You may have noticed by now that most of Goda’s characters just don’t talk that much so it’s really up to the composers and sound artists to come up with the right palette of sounds to enhance the overall atmosphere of any given scene. Musical scoring is so important because it really helps the plot of any episode make sense. Also, adding a variety of sounds can help magnify a character’s expressions. For each dwarf production, the character voices, sound effects and musical scores are all originally created for particular scenes usually by a familiar team dwarf is comfortable with. That’s Aika Machi and Nagie who take care of composing and audio mixing, respectively. Production duties end up on the soundboard of Azuma Masahiro.
While these sounds are composed in slightly different ways, they often rely on cues from the director and storyboard and sometimes, even from the character’s themselves. As one of the last steps of the production, you could say it’s a bit more free form in placing itself into the nearly finished product. We all know adding the right or wrong blend of sounds makes or breaks any scene so while post production wraps up, the dwarf team focuses on adding the right mood.
Now that the animators have captured their character’s motion it’s up to the music department to sync up their tunes, tones and voices with the character’s actions- down to the microsecond. It’s really all about timing to make the puppets look as if they were actually having a conversation, dancing in tempo or acting happy or puzzled when they need to. For a dialog between characters, the audio team usually records after the animation has been completed to sync up their sounds. However, there are times when a vocal dialog, perhaps to accompany a long scene, is recorded before or even at the same time of filming and it’s actually up to the animator to be in sync with the sounds. For the inclusion of sound effects, some sounds are synced in during post-production for example, a pop up bubble to show a character is thinking, worried or just really happy.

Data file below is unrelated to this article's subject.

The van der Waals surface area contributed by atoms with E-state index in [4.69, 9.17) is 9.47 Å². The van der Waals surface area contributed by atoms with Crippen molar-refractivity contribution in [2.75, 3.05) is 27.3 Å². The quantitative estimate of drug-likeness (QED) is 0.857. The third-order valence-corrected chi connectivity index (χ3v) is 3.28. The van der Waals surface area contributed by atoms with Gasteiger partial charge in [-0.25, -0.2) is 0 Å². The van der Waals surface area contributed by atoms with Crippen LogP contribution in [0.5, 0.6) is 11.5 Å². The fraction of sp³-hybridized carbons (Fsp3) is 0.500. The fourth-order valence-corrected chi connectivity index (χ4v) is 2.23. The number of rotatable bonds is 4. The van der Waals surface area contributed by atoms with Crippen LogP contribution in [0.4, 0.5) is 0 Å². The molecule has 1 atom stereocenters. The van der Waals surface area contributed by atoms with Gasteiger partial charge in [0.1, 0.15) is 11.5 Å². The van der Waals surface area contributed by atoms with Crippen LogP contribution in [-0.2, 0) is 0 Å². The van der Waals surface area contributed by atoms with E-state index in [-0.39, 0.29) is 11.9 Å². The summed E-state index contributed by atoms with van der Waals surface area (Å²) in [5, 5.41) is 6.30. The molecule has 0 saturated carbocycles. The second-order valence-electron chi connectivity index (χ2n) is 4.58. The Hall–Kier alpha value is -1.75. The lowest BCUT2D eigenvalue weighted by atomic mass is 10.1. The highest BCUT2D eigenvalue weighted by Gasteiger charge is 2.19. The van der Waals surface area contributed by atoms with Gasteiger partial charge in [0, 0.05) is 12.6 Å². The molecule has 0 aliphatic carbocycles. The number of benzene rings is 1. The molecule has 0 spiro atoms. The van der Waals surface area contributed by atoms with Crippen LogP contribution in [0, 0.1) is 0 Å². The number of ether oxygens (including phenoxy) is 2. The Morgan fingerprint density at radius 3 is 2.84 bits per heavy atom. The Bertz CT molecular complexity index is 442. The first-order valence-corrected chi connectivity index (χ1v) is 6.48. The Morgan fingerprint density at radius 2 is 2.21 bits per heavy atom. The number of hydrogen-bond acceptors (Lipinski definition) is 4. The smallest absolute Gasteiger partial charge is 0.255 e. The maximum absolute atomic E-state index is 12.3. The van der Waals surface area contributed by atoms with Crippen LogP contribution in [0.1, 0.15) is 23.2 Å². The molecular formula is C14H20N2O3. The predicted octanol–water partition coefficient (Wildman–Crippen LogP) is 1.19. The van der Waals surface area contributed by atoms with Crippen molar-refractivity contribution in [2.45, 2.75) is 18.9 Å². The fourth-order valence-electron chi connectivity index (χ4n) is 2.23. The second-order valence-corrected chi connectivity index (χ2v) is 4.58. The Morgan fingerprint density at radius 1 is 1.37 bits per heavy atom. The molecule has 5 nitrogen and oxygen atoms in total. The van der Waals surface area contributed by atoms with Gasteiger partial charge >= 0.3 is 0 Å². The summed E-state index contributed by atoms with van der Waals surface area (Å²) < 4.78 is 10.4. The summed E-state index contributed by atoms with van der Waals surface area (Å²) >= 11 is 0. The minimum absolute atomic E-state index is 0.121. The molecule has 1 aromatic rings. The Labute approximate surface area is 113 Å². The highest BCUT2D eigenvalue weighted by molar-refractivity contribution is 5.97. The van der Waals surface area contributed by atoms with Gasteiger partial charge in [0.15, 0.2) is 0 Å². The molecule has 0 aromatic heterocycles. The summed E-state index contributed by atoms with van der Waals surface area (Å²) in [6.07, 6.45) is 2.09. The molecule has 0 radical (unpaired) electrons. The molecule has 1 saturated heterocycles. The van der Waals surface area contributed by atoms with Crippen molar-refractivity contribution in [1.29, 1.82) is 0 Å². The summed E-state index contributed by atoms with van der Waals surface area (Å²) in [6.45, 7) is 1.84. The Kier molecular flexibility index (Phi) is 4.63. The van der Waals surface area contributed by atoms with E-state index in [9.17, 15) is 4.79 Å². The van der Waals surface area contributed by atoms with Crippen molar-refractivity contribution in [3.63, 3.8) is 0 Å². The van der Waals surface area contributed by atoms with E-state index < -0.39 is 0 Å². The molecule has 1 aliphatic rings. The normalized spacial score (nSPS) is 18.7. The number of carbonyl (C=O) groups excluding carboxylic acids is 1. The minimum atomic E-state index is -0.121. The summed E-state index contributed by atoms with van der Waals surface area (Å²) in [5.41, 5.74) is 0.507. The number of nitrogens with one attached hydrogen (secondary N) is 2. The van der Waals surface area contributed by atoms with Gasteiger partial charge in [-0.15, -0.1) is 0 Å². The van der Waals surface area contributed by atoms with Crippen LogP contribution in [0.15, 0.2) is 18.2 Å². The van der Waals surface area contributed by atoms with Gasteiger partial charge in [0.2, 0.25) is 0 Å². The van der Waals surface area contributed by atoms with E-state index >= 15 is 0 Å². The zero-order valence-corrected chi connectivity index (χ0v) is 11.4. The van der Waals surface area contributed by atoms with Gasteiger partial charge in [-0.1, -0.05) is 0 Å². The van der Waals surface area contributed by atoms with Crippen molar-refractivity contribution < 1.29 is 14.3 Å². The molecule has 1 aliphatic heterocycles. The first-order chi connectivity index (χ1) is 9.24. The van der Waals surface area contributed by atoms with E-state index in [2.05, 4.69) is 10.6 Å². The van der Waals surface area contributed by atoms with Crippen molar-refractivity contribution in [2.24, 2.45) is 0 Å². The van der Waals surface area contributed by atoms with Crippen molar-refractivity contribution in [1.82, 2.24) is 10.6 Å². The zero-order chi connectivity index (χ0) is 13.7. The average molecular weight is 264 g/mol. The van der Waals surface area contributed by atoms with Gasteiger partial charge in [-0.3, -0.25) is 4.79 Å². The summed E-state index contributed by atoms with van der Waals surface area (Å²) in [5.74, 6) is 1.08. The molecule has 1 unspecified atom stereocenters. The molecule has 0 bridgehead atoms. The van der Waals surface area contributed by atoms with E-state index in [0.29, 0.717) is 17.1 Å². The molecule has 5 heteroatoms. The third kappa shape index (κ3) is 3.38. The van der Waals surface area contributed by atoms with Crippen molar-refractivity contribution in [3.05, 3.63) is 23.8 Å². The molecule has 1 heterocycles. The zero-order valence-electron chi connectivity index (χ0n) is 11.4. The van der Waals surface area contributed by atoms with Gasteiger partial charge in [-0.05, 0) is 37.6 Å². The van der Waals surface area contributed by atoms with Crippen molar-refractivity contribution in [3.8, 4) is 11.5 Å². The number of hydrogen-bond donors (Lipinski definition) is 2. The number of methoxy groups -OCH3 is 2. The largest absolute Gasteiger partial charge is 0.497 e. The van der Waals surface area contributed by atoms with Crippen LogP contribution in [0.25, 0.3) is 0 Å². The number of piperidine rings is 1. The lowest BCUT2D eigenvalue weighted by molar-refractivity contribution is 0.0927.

From when a character is born from Goda’s paper and pencil to throughout the making of the animation, what the actual character’s voice is well thought out. Coming up with character’s voices is more like making a new language rather than just creating a quirky voice. Most of the time, the sound artists stick to the story line and ideas from the director and writers. Since the character’s personality emerged from the depths of Goda’s imagination, Goda usually visits the music department for a few meetings to discuss, play and sing out some ideas.
In Plug, the New World, Plug and his friends live in something of a utopian world. One, which is for the viewer, feels natural and human and set in a post-emission age. For the world he created, Goda felt the soundtrack of the episodes should evoke and relate those feelings of being alive in some way. So Goda and his team went ahead and decided to center the soundtrack around the saxophone, an instrument that, in a sense, sounds as natural as breathing. Since breathing was seen as reflective of the presence of life itself, the saxophone was used to add a more natural essence to Plug’s world. So with the right finishing touches, with the right mix of sensibility and creativity, the musicians can add a majestic sense to the episode frame by frame and second by second. Making us feel as if we live on the same planet Plug and his friends do.